16 August 2011

An Achilles’ heel?

ResearchBlogging.orgLast week, at my Ecological Society of America talk, one of the questions asked afterwards was, “Could the fact that Marmorkrebs are genetically identical be exploited to control introduced, unwanted populations?”

I said, “No.”

One of the things I admire about crayfish is that they are tough little survivors. Unfortunately, this means that they are hard to get a handle on once they’re loose.

I think it’s fair to say that the weapons used to control crayfish populations are blunt instruments. There have been culls to lower the numbers. Dams to try to stop the spread (Dana et al., 2011). And an approach that might be best summarized by this famous quote by Sigourney Weaver:

Peay and colleagues (2006) have conducted a number of trials with broad applications of biocides. These are the freshwater equivalent of nuking everything from orbit. Their results have been variable at best in eliminating crayfish from water bodies.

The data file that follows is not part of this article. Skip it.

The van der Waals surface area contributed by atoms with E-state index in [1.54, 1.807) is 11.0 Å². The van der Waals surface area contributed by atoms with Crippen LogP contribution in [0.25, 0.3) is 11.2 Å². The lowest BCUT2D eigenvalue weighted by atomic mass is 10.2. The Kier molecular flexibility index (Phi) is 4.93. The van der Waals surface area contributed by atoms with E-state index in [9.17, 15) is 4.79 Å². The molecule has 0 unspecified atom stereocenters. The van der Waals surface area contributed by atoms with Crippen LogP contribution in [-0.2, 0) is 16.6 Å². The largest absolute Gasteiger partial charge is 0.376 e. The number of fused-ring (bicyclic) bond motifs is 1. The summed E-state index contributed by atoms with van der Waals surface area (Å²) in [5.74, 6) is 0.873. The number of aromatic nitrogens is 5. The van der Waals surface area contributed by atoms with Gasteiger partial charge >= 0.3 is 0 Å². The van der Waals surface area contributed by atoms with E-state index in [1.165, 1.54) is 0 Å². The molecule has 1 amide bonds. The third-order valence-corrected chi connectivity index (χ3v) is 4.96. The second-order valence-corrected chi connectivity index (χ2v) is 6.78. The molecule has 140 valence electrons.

We are so far from any kind of control that targets crayfish in general that something that targets Marmorkrebs in particular is a pipe dream.


Dana ED, García-de-Lomas J, González R, Ortega F. 2011. Effectiveness of dam construction to contain the invasive crayfish Procambarus clarkii in a Mediterranean mountain stream. Ecological Engineering 37:1607-1613. http://dx.doi.org/10.1016/j.ecoleng.2011.06.014

Peay S, Hiley PD, Collen P, Martin I. 2006. Biocide treatment of ponds in Scotland to eradicate signal crayfish. Knowledge and Management of Aquatic Ecosystems 380-381: 1363-1379. http://dx.doi.org/10.1051/kmae:2006041

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